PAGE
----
A chance to exceed expectations

David Sidebottom, passenger director at Transport Focus, highlights the areas that the next East Midlands franchise operator must focus on to improve train services for commuters.

“I’m spending £130 at least on tickets and when I add that up to a month, it’s at least £600. And then I have to pay for wi-fi. I think that’s really rubbish.” – Bedford, frequent commuter.

Wi-fi, plug sockets, and catering services – many of the different onboard facilities that we might not think about when booking a train journey but are increasingly things passengers have come to expect as part of a value-for-money service.

Better onboard facilities is just one of the findings to come out of our new research in to the East Midlands franchise. With the next operator expected to start running the franchise from August 2019, we’ve been speaking to passengers to understand their priorities for the next franchise. We wanted to make sure their views are understood before new services are specified. That’s why we carried out a number of focus groups across the network to understand what passengers’ overall impressions and areas for improvement are. So what’s the verdict?

Passengers think the current East Midlands franchise largely delivers on their basic needs, but one of the biggest concerns is the dated nature of the trains in use. Commuters told us their key areas for improvement include more seats and more frequent services, more modern trains, improved onboard experience and better value-for-money services. So how can the next franchise seize the opportunity to deliver an outstanding experience for passengers?

Overall, 89% of East Midlands Trains (EMT) passengers are satisfied with their journey. Passengers tell us EMT delivers a dependable and reliable service which represents value for money on local journeys compared to the cost of driving or taking the bus. For longer journeys, however, especially to and from London, opinions of the value for money are much more varied, with some people finding good-value fares whilst others find tickets to be eye-wateringly expensive.

Passengers have told us there are issues around the dated feel of trains, their lack of facilities, and the inconsistent quality of stations across the network. The dated appearance of the trains and the design of their interiors leads to people describing the operator’s brand overall as “basic,” even rather “shabby.

”They also had some rather negative views about the cleanliness of train interiors, with satisfaction rates of 74% on local routes. When it came to the toilets, passengers were less than impressed. Only 50% of commuters on local routes were satisfied, and 55% on London trains. They would also like to see free on-board wi-fi, power sockets and improvements to catering services. In the latest National Rail Passenger Survey, just 29% of passengers were satisfied with the availability of wi-fi on trains and 43% were satisfied with the availability of power sockets. This is clearly an area where there is the opportunity for the new franchise to improve services and exceed expectations.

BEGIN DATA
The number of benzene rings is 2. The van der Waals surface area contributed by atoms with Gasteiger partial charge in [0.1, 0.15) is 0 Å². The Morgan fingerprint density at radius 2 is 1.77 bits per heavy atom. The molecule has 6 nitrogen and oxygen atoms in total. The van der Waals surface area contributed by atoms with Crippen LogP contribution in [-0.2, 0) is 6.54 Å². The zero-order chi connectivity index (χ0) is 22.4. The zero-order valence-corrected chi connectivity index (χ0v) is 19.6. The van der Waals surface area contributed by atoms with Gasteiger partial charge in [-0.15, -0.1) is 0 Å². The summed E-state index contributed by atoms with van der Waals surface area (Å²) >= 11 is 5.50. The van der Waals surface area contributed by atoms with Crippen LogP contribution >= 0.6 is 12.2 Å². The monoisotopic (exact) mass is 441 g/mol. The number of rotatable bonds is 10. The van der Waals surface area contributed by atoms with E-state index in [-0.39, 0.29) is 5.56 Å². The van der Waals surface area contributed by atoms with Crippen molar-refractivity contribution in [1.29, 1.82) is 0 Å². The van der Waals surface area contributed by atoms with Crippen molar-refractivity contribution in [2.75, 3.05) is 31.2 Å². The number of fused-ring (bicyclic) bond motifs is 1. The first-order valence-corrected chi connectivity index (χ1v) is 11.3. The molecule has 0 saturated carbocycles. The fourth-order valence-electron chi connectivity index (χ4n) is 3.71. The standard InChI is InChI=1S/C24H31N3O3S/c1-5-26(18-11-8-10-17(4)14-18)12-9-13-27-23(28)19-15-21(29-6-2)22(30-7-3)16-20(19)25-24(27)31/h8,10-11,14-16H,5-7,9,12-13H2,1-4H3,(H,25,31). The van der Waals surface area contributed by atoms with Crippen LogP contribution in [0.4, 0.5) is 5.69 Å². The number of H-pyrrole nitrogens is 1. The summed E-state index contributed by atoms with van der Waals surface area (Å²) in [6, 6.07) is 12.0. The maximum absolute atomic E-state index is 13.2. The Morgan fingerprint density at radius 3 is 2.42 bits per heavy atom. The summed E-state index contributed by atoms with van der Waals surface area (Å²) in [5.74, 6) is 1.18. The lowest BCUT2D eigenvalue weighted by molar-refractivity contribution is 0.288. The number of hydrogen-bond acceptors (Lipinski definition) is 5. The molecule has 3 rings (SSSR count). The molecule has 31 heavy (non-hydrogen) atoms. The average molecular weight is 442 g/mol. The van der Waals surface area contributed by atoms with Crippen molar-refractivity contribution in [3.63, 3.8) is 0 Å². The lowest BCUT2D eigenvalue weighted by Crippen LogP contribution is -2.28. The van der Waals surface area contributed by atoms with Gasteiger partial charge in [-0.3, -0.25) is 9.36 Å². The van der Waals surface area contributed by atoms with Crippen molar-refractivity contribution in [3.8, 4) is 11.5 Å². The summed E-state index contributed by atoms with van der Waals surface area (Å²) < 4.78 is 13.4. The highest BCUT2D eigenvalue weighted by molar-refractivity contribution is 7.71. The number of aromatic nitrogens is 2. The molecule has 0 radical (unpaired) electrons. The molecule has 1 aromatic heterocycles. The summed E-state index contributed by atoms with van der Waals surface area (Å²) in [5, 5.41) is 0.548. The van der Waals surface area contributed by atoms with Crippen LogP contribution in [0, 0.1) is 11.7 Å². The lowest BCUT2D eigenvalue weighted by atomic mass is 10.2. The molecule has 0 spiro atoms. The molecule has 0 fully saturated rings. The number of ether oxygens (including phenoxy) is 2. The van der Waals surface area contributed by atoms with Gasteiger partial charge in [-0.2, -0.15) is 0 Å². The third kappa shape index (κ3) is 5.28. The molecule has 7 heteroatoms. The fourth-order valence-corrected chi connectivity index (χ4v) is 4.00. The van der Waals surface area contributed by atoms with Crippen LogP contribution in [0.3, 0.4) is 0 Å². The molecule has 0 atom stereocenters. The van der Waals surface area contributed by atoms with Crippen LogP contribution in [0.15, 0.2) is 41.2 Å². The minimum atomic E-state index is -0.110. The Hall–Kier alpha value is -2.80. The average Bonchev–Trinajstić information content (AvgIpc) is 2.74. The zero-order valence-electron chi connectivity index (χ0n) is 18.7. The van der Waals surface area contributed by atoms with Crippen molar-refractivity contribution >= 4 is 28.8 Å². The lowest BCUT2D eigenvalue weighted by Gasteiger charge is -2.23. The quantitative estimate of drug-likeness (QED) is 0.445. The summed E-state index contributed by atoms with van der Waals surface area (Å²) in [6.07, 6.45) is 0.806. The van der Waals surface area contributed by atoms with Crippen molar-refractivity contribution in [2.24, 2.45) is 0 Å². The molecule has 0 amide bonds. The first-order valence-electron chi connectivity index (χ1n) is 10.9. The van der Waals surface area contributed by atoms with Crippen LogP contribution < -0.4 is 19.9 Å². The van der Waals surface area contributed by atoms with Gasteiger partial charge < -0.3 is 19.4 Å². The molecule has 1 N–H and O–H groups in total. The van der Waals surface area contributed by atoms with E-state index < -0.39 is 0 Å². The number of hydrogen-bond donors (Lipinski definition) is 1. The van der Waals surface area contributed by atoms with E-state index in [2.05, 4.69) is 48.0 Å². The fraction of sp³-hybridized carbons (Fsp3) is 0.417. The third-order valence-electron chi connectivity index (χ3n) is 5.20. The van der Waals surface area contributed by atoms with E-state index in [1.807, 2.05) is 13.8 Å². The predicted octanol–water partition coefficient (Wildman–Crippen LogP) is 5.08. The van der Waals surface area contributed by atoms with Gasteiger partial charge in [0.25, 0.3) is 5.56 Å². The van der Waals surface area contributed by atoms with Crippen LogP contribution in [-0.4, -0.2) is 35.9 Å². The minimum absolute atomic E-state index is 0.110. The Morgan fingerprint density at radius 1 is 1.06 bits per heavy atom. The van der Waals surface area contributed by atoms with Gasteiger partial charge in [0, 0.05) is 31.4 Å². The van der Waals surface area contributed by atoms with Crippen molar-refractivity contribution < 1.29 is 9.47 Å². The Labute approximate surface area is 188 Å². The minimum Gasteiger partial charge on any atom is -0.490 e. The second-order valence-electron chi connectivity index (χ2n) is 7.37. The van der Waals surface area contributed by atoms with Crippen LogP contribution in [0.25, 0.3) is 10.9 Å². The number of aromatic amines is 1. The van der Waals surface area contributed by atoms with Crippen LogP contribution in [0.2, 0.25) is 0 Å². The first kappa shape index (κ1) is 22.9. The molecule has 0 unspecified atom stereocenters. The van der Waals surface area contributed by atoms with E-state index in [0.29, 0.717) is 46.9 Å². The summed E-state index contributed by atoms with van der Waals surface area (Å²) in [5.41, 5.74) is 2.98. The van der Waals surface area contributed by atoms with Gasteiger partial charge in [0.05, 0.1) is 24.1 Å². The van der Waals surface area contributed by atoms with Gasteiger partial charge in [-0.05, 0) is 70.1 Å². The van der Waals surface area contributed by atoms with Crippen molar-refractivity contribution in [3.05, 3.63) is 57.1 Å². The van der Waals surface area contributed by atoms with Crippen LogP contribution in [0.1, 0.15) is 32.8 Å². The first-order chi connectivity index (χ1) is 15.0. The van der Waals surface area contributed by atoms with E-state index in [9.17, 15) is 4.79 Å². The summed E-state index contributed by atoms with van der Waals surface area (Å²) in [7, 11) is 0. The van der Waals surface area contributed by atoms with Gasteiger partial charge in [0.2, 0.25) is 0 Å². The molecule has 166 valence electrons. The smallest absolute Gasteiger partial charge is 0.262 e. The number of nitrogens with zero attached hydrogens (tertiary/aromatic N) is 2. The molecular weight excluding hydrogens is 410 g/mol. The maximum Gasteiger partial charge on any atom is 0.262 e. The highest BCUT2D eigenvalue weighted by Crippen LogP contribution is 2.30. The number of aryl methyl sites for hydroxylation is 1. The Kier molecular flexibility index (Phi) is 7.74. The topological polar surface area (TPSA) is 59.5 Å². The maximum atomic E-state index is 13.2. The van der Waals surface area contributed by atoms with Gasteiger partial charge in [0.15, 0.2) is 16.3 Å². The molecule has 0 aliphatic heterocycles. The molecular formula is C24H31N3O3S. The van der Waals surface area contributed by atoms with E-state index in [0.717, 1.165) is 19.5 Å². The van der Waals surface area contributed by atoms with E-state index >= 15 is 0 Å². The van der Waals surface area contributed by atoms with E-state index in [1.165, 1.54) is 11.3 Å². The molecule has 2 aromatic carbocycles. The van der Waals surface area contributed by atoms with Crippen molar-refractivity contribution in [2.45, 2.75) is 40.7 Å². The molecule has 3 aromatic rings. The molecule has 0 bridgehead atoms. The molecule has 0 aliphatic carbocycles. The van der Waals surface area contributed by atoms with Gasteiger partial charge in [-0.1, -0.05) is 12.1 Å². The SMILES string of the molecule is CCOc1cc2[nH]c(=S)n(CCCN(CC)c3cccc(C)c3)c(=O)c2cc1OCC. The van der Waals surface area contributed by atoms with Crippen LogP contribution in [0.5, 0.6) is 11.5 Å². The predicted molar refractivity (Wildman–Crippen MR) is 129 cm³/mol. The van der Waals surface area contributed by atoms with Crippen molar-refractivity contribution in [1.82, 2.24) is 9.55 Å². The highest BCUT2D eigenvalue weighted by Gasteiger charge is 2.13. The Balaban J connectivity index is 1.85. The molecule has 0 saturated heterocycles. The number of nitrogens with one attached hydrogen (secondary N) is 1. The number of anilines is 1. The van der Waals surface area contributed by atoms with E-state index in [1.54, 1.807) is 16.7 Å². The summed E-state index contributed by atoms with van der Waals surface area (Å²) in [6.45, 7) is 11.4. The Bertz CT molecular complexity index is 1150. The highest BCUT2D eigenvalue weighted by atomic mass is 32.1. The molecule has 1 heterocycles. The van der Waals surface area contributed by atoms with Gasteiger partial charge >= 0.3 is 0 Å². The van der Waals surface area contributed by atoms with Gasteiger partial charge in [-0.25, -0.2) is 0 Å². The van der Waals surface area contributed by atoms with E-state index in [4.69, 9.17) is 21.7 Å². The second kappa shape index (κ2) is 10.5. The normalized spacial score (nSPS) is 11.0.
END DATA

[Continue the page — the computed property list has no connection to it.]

Passengers also notice a stark contrast between EMT and more modern trains run by Virgin Trains and London Midland, which share some stations on the network. The new franchise should look to significantly improve the quality of the trains, bringing them up to 21st-century standards. Introducing trains across the network with an improved level of comfort and better provision of facilities, especially on local routes, would go some way to transforming passengers’ overall impression of the franchise.

Our research shows passengers rate staff on the network highly, finding them friendly and helpful at the station and on the train. Over 80% are satisfied with the helpfulness and attitude of staff on the train. Where passengers have problems, these are generally resolved proactively on the spot, or dealt with successfully by EMT’s customer relations team. It’s vital that the next operator continues to deliver good customer service and puts the passenger at the heart of its day-to-day operation.

What’s clear is that EMT passengers have a dependable service that delivers the basics well. However, they have seen what other TOCs provide, which has raised their expectations. We will now work with the DfT to highlight these and other issues, seeking a franchise that reflects passenger needs and exceeds their expectations. The competition for the next franchise must seize the opportunity to provide an outstanding journey for rail passengers in the East Midlands.

Top Image: Jaroslaw Kilian




Huguenot   24/11/2017 at 14:57